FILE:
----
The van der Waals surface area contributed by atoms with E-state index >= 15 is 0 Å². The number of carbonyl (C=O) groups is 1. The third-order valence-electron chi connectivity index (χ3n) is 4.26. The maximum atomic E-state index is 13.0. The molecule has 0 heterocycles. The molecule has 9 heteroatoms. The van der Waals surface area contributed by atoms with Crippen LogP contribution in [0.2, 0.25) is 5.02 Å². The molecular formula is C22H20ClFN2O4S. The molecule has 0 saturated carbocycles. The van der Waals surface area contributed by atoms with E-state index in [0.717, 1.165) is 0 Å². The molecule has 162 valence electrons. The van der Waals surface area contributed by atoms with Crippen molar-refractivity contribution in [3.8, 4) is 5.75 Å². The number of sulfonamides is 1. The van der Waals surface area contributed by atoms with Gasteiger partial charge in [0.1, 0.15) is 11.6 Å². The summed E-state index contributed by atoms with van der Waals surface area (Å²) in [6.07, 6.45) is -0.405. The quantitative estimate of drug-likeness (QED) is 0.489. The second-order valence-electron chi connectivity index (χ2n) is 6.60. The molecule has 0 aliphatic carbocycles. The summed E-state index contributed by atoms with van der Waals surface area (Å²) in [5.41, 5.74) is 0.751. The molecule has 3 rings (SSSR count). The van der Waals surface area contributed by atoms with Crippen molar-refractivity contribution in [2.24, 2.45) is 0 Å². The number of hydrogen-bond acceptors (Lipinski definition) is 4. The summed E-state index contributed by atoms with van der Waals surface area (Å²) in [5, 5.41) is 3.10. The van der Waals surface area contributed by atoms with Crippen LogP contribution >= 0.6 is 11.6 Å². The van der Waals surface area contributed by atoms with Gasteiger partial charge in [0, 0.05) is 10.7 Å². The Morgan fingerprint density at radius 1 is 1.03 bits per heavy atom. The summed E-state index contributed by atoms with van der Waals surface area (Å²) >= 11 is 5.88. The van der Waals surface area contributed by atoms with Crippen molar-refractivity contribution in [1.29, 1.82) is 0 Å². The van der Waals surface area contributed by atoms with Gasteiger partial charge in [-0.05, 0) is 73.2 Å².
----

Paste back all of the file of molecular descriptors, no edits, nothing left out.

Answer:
The van der Waals surface area contributed by atoms with E-state index >= 15 is 0 Å². The number of carbonyl (C=O) groups is 1. The third-order valence-electron chi connectivity index (χ3n) is 4.26. The maximum atomic E-state index is 13.0. The molecule has 0 heterocycles. The molecule has 9 heteroatoms. The van der Waals surface area contributed by atoms with Crippen LogP contribution in [0.2, 0.25) is 5.02 Å². The molecular formula is C22H20ClFN2O4S. The molecule has 0 saturated carbocycles. The van der Waals surface area contributed by atoms with E-state index in [0.717, 1.165) is 0 Å². The molecule has 162 valence electrons. The van der Waals surface area contributed by atoms with Crippen molar-refractivity contribution in [3.8, 4) is 5.75 Å². The number of sulfonamides is 1. The van der Waals surface area contributed by atoms with Gasteiger partial charge in [0.1, 0.15) is 11.6 Å². The summed E-state index contributed by atoms with van der Waals surface area (Å²) in [6.07, 6.45) is -0.405. The quantitative estimate of drug-likeness (QED) is 0.489. The second-order valence-electron chi connectivity index (χ2n) is 6.60. The molecule has 0 aliphatic carbocycles. The summed E-state index contributed by atoms with van der Waals surface area (Å²) in [5.41, 5.74) is 0.751. The molecule has 3 rings (SSSR count). The van der Waals surface area contributed by atoms with Crippen molar-refractivity contribution in [2.24, 2.45) is 0 Å². The number of hydrogen-bond acceptors (Lipinski definition) is 4. The summed E-state index contributed by atoms with van der Waals surface area (Å²) in [5, 5.41) is 3.10. The van der Waals surface area contributed by atoms with Crippen LogP contribution >= 0.6 is 11.6 Å². The van der Waals surface area contributed by atoms with Gasteiger partial charge in [0, 0.05) is 10.7 Å². The Morgan fingerprint density at radius 1 is 1.03 bits per heavy atom. The summed E-state index contributed by atoms with van der Waals surface area (Å²) >= 11 is 5.88. The van der Waals surface area contributed by atoms with Crippen molar-refractivity contribution in [1.29, 1.82) is 0 Å². The van der Waals surface area contributed by atoms with Gasteiger partial charge in [-0.05, 0) is 73.2 Å².